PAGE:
For fitness buffs and serious athletes, experts recommend the Basis B1 Band (Est. $200) as the best activity tracker with heart-monitoring capabilities. It's a high-end tracker that combines health monitoring with a smart-watch design. It offers continuous heart monitoring, as well as measuring skin temperature and perspiration levels to track activity. The display is large, giving instant readings on recent activity, heart rate and time. The Basis B1 Band automatically illuminates the LCD backlight with a flick of the wrist, "something other high-tech watches really should imitate," CNET editors say.
Basis includes a free fitness app with the tracker, and reviews say it's one of the best available. "The Basis's gamification of activity is clearly -- but cleverly -- skewed toward breaking the many mundane bad habits so many of us tolerate, which, over time, can have real impacts on our quality of life," explains Micah Abrams with DigitalTrends.com. Rachael Rettner of LiveScience.com appreciates how "the Basis tries to get you to be healthier by having you complete goals it calls 'habits,' which you select when you log in to your account." Another unique feature is that "week after week, Basis automatically adjusts your goals to be slightly harder or easier based on whether or not you reached them," points out Jill Duffy of PCMag.com.
The Withings Pulse (Est. $100) also offers a built-in heart monitor. It's not continuous monitoring like the Basic, but reviewers say the feature is rare enough at this price point to make it a great value, and it's not difficult to do: Users hold their finger over the sensor for a few seconds to record beats per minute.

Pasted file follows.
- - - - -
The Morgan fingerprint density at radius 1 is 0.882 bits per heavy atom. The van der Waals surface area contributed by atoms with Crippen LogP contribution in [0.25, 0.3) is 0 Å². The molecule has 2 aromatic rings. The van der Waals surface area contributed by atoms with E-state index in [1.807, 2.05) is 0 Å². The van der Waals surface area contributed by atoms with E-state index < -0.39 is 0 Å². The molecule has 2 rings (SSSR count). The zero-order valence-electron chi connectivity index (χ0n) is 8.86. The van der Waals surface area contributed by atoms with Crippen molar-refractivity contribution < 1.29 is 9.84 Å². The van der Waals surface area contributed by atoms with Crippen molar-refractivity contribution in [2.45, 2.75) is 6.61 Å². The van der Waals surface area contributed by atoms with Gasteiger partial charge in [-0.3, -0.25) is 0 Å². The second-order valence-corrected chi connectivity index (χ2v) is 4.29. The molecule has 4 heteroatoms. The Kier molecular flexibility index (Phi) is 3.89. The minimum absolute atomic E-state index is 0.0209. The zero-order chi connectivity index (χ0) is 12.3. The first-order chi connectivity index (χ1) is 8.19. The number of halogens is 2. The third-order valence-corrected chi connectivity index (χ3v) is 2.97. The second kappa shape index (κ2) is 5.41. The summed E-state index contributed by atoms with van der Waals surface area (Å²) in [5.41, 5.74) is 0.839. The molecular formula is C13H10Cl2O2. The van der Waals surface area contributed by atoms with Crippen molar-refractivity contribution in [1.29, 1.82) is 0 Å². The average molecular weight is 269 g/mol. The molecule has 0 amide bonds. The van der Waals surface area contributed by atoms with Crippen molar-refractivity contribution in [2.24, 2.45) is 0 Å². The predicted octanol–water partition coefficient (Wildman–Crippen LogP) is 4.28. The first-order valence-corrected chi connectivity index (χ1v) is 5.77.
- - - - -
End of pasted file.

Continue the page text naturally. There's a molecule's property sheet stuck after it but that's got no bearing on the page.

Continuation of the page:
It has some other attractive features as well. The OLED display gives instant feedback on the time and distance of the current workout and lets users scroll through activity logs from the past 10 days. The device itself is sleek and compact, easily fitting into a pocket. The Pulse includes a silicone clip that comfortably attaches to a bra, and a wristband for tracking sleep patterns. "Having a separate clip that isn't part of the Pulse is a good move, as it gives a little more flexibility in terms of how you wear it and leaves things open to future iterations, including further accessories," says TheNextWeb.com's Paul Sawers. He also compliments the Withings because "it recognizes when you're running and automatically displays a real-time recap of distance and duration."
To upload data, the Pulse connects to compatible iOS or Android devices with an automated Bluetooth connection. Withings offers a free app that can aggregate info from their other wireless monitors, including a blood pressure cuff and bathroom scale.